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Rethinking Education

1 year 7 months ago #677 by dorina
Rethinking Education was created by dorina
Education is understood here to mean learning that is deliberate, intentional,
purposeful and organized. Formal and non-formal educational opportunities suppose
a certain degree of institutionalization. A great deal of learning, however, is much less
institutionalized, if at all, even when it is intentional and deliberate. Such informal
education, less organized and structured than either formal or non-formal education,
may include learning activities that occur in the work place (for instance, internships),
in the local community and in daily life, on a self-directed,
family-directed, or socially-directed basis.

http://unesdoc.unesco.org/images/0023/002325/232555e.pdf

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1 year 7 months ago - 1 year 7 months ago #678 by dorina
Replied by dorina on topic Rethinking Education
Advances in the neurosciences
Recent developments in the neurosciences are increasingly attracting the interest
of the education community seeking to better understand the interactions between
biological processes and human learning. While it may still be premature for such
developments to inform education policy, their potential to improve teaching and
learning practices shows great promise. For example, the latest insights into how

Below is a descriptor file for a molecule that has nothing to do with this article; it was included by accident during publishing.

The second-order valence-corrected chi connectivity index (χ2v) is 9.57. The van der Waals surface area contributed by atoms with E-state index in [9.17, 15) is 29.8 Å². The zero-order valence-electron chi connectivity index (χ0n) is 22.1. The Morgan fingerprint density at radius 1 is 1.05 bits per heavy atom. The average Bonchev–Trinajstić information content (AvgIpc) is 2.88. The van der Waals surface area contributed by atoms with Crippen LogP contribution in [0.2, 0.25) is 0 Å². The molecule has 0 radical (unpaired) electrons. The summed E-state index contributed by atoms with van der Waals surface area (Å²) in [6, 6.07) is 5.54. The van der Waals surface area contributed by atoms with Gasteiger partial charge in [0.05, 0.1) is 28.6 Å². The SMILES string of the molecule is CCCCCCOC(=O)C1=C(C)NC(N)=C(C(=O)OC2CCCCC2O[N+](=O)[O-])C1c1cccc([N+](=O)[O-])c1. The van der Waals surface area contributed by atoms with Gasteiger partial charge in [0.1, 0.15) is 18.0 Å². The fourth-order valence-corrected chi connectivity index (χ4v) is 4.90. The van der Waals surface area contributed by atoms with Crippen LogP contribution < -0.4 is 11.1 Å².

the brain develops and operates at different stages in life are contributing to our
understanding of how and when we learn.
Some of the most significant insights concern the ‘sensitive periods’ of learning
activities, indicating language acquisition is at its peak at an early age. This underlines
the importance of early childhood education and the potential for multiple language
learning in the early years. Other findings point to the ‘plasticity’ of the brain and
its capacity to change in response to environmental demands throughout life.

This supports the idea of lifelong learning and the provision of appropriate learning
opportunities for all regardless of age.
In addition, we must acknowledge the impact of environmental factors such as
nutrition, sleep, sport and recreation on optimal brain functioning. Equally important,
we must acknowledge the need for holistic approaches that recognize the close
interdependence of physical and intellectual well-being, as well as the interplay of the
emotional and cognitive, analytical and creative brain. The new research directions in
neurosciences will add to our understanding of the nature-nurture relationship, helping
us thereby to fine-tune our educational initiatives.

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